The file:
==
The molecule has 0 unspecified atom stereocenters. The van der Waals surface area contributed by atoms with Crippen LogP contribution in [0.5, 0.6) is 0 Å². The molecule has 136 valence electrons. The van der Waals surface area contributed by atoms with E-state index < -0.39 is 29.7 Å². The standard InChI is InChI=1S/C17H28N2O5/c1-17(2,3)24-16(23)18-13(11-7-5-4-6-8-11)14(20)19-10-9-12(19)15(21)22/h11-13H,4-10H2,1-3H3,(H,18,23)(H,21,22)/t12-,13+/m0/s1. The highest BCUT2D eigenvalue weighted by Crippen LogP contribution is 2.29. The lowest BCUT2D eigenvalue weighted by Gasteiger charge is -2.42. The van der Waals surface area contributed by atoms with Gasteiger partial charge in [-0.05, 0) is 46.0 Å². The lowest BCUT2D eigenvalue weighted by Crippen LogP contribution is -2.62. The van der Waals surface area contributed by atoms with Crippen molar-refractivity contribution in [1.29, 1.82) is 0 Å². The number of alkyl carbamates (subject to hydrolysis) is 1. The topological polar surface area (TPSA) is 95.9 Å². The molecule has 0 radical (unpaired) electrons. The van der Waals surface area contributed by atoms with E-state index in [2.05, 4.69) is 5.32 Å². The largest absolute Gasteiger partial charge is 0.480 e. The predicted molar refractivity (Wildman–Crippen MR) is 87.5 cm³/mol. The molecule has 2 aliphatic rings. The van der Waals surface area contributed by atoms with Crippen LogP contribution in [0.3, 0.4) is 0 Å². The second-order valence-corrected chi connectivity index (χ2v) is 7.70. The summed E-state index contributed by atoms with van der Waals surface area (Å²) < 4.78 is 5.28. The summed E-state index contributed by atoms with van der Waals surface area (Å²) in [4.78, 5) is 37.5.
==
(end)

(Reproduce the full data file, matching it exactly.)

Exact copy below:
The molecule has 0 unspecified atom stereocenters. The van der Waals surface area contributed by atoms with Crippen LogP contribution in [0.5, 0.6) is 0 Å². The molecule has 136 valence electrons. The van der Waals surface area contributed by atoms with E-state index < -0.39 is 29.7 Å². The standard InChI is InChI=1S/C17H28N2O5/c1-17(2,3)24-16(23)18-13(11-7-5-4-6-8-11)14(20)19-10-9-12(19)15(21)22/h11-13H,4-10H2,1-3H3,(H,18,23)(H,21,22)/t12-,13+/m0/s1. The highest BCUT2D eigenvalue weighted by Crippen LogP contribution is 2.29. The lowest BCUT2D eigenvalue weighted by Gasteiger charge is -2.42. The van der Waals surface area contributed by atoms with Gasteiger partial charge in [-0.05, 0) is 46.0 Å². The lowest BCUT2D eigenvalue weighted by Crippen LogP contribution is -2.62. The van der Waals surface area contributed by atoms with Crippen molar-refractivity contribution in [1.29, 1.82) is 0 Å². The number of alkyl carbamates (subject to hydrolysis) is 1. The topological polar surface area (TPSA) is 95.9 Å². The molecule has 0 radical (unpaired) electrons. The van der Waals surface area contributed by atoms with E-state index in [2.05, 4.69) is 5.32 Å². The largest absolute Gasteiger partial charge is 0.480 e. The predicted molar refractivity (Wildman–Crippen MR) is 87.5 cm³/mol. The molecule has 2 aliphatic rings. The van der Waals surface area contributed by atoms with Crippen LogP contribution in [0.3, 0.4) is 0 Å². The second-order valence-corrected chi connectivity index (χ2v) is 7.70. The summed E-state index contributed by atoms with van der Waals surface area (Å²) < 4.78 is 5.28. The summed E-state index contributed by atoms with van der Waals surface area (Å²) in [4.78, 5) is 37.5.